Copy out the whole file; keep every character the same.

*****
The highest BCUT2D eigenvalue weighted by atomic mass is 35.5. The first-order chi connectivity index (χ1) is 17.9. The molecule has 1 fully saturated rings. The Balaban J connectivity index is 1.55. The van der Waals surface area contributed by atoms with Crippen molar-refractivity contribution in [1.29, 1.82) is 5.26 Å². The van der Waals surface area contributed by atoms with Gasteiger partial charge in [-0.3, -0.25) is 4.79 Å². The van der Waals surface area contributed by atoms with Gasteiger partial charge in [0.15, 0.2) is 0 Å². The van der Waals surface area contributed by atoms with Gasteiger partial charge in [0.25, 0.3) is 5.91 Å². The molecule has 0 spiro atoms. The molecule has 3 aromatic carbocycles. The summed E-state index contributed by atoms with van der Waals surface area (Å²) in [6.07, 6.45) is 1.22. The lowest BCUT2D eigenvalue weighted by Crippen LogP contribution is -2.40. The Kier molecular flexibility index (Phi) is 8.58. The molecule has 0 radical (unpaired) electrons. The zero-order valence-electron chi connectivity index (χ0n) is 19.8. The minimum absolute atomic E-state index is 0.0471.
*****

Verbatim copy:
The highest BCUT2D eigenvalue weighted by atomic mass is 35.5. The first-order chi connectivity index (χ1) is 17.9. The molecule has 1 fully saturated rings. The Balaban J connectivity index is 1.55. The van der Waals surface area contributed by atoms with Crippen molar-refractivity contribution in [1.29, 1.82) is 5.26 Å². The van der Waals surface area contributed by atoms with Gasteiger partial charge in [-0.3, -0.25) is 4.79 Å². The van der Waals surface area contributed by atoms with Gasteiger partial charge in [0.15, 0.2) is 0 Å². The van der Waals surface area contributed by atoms with Gasteiger partial charge in [0.25, 0.3) is 5.91 Å². The molecule has 0 spiro atoms. The molecule has 3 aromatic carbocycles. The summed E-state index contributed by atoms with van der Waals surface area (Å²) in [6.07, 6.45) is 1.22. The lowest BCUT2D eigenvalue weighted by Crippen LogP contribution is -2.40. The Kier molecular flexibility index (Phi) is 8.58. The molecule has 0 radical (unpaired) electrons. The zero-order valence-electron chi connectivity index (χ0n) is 19.8. The minimum absolute atomic E-state index is 0.0471.